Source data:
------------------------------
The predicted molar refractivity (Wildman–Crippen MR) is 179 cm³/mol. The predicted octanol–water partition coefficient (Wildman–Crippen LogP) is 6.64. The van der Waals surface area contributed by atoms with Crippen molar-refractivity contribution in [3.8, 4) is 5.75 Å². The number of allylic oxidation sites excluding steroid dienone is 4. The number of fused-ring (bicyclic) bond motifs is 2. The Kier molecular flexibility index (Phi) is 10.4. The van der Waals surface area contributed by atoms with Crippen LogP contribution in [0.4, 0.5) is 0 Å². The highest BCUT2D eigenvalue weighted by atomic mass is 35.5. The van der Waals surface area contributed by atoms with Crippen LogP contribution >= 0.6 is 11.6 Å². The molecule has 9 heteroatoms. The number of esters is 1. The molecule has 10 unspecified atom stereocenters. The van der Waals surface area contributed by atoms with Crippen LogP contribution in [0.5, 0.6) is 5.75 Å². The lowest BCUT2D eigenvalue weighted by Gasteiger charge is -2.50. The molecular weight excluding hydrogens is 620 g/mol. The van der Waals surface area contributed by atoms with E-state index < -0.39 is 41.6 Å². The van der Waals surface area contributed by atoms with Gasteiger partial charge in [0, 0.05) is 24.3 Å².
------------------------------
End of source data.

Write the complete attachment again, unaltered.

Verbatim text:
The predicted molar refractivity (Wildman–Crippen MR) is 179 cm³/mol. The predicted octanol–water partition coefficient (Wildman–Crippen LogP) is 6.64. The van der Waals surface area contributed by atoms with Crippen molar-refractivity contribution in [3.8, 4) is 5.75 Å². The number of allylic oxidation sites excluding steroid dienone is 4. The number of fused-ring (bicyclic) bond motifs is 2. The Kier molecular flexibility index (Phi) is 10.4. The van der Waals surface area contributed by atoms with Crippen LogP contribution in [0.4, 0.5) is 0 Å². The highest BCUT2D eigenvalue weighted by atomic mass is 35.5. The van der Waals surface area contributed by atoms with Crippen LogP contribution >= 0.6 is 11.6 Å². The molecule has 9 heteroatoms. The number of esters is 1. The molecule has 10 unspecified atom stereocenters. The van der Waals surface area contributed by atoms with Crippen LogP contribution in [0.5, 0.6) is 5.75 Å². The lowest BCUT2D eigenvalue weighted by Gasteiger charge is -2.50. The molecular weight excluding hydrogens is 620 g/mol. The van der Waals surface area contributed by atoms with E-state index < -0.39 is 41.6 Å². The van der Waals surface area contributed by atoms with Gasteiger partial charge in [0, 0.05) is 24.3 Å².